@Cristi The singularity theorems prove that general relativity predicts on a globally hyperbolic space-time subject to certain energy conditions the space-time is singular. But, a singular space-time need not possess any infinite, metric-derived quantities, curvature polynomials and the like. In particular, a singular space-time need not have a degenerate metric. A singular space-time is simply an inextendible space-time on which there exist incomplete geodesics. So, saying that a singular space-time must have a degenerate metric or must have some quantity that's infinite is incorrect. – Kelly Davis Feb 10 '11 at 21:11

There are almost two years since I asked this question. At that time I already had developed part of the formalism, but wanted to learn more about other approaches.

I would like to answer my own question, by presenting my own research which took place in the meantime.

I considered smooth metrics, which are allowed to be degenerate and change signature. The main problem was that the covariant derivative and the curvature need in their definition the inverse of the metric, which is not defined or singular. The first step was to define an invariant contraction between covariant indices. I did this in Tensor Operations on Degenerate Inner Product Spaces (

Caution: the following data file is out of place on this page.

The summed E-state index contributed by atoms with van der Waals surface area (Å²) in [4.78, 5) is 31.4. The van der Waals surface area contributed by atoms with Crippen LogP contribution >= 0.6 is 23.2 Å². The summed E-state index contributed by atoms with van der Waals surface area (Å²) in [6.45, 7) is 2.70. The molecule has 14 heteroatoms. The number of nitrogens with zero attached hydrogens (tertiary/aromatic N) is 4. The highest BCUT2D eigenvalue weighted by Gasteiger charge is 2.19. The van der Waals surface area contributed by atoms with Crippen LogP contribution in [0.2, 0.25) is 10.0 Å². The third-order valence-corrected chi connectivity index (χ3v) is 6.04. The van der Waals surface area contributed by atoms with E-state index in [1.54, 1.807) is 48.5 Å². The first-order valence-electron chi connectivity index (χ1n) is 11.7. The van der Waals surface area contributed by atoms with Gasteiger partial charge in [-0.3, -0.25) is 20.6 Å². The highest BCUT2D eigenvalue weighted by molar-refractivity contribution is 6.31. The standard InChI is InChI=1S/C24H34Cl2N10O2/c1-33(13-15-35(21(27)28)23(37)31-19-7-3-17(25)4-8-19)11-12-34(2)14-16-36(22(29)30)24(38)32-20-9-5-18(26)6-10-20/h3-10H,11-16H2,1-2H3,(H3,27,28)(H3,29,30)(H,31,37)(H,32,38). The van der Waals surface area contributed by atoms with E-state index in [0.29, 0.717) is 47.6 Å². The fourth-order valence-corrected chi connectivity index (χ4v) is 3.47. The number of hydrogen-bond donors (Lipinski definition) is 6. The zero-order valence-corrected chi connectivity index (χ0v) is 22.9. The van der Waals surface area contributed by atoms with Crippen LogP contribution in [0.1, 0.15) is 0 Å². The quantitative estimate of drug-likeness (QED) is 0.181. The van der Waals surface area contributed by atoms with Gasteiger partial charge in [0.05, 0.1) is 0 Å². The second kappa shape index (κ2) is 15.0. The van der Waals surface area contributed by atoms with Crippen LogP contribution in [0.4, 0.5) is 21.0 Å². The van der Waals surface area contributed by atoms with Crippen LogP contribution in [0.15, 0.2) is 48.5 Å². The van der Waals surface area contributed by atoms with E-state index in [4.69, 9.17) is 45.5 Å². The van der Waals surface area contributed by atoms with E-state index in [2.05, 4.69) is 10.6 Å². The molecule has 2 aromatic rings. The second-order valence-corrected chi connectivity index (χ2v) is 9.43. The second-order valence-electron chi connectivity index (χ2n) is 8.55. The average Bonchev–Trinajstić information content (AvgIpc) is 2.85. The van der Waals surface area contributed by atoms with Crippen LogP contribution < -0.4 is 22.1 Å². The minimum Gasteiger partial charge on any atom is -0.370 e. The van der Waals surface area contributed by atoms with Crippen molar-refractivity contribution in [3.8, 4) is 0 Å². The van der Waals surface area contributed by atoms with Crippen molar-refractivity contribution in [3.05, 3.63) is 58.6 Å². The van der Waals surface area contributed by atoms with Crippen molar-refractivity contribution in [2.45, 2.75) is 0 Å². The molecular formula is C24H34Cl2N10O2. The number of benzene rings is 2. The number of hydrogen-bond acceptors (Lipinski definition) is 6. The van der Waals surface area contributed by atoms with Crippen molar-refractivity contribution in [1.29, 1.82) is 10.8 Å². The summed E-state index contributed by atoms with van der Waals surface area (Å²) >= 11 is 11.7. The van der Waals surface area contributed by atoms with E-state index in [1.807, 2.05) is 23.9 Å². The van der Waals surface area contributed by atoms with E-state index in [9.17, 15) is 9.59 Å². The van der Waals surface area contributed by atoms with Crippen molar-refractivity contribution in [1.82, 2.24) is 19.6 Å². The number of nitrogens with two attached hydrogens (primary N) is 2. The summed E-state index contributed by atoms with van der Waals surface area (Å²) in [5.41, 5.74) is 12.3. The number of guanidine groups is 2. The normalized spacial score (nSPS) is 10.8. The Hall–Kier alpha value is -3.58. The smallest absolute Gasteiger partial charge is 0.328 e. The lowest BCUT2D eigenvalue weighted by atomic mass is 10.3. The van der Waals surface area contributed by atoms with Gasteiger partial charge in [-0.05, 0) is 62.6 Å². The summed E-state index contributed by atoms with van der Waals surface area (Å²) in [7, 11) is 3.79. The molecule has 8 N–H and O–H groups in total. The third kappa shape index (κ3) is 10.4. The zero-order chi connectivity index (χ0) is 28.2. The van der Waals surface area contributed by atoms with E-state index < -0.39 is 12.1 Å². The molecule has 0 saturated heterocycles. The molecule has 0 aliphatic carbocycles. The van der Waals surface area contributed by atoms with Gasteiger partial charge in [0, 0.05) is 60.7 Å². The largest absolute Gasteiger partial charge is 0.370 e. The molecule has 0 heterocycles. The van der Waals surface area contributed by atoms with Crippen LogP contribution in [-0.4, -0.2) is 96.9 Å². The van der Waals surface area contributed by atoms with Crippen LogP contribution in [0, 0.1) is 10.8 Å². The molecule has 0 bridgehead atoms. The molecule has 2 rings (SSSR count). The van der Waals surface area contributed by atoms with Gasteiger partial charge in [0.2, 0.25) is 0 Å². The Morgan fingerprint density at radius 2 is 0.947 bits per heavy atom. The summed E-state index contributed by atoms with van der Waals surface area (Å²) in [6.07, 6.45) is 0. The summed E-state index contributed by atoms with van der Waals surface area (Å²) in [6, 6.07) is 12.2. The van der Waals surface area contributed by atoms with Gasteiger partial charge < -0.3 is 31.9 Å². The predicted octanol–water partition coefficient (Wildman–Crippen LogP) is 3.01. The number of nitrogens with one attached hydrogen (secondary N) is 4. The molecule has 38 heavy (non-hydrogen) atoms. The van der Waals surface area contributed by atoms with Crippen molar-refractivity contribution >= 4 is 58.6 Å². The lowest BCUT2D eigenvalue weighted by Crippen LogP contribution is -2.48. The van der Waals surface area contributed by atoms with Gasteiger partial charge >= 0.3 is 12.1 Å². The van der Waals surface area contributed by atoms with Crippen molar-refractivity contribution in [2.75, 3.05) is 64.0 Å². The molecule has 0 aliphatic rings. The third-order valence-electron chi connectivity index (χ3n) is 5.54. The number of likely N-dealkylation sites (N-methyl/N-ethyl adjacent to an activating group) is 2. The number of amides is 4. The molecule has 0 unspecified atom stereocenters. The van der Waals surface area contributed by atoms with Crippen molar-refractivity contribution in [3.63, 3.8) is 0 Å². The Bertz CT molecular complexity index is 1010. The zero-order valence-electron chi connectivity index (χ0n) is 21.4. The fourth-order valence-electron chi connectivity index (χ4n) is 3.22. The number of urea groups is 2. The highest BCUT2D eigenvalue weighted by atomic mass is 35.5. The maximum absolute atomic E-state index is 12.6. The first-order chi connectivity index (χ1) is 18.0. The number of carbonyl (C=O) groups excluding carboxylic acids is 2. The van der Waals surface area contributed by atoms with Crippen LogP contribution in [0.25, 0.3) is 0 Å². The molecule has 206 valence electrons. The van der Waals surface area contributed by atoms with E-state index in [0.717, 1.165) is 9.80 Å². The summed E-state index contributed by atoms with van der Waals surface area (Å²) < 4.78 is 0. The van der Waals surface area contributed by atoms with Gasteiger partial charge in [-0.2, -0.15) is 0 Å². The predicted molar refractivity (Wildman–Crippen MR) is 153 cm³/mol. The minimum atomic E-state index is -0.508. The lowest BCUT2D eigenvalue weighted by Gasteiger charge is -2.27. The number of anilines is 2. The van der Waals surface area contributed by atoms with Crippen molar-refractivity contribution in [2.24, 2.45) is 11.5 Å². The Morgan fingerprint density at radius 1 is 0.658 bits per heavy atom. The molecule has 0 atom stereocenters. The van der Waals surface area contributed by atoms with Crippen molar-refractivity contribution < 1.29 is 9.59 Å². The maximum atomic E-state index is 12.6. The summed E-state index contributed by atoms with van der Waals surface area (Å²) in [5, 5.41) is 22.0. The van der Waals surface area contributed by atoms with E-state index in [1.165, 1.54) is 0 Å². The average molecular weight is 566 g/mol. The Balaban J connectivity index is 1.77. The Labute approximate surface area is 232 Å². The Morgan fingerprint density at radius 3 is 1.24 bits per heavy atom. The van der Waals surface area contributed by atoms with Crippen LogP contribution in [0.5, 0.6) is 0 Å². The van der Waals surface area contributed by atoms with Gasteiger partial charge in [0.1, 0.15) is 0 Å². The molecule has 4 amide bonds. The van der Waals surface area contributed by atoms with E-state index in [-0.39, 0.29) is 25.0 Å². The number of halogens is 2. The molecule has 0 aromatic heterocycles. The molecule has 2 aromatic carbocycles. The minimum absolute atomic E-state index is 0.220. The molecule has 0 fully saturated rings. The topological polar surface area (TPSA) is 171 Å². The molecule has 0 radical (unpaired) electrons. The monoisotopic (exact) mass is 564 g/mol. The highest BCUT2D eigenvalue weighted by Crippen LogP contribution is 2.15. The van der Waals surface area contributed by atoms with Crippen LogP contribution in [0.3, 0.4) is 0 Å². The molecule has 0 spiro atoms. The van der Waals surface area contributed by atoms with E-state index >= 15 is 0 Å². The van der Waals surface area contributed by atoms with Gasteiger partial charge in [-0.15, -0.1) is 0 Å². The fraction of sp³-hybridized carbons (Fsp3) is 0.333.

This allowed me to find cases in which we can define covariant derivative for differential forms, and construct smooth Riemann tensor $R_{abcd}$. The tensor $R^a{}_{bcd}$ is equivalent with it only for non-degenerate metrics, otherwise is not defined or singular. I did this in On Singular Semi-Riemannian Manifolds ( I gave some examples which showed that this kind of metrics actually exist. I also found a densitized version of Einstein's equation, which is equivalent with Einstein's for non-degenerate metrics, but also works at this kind of singularities.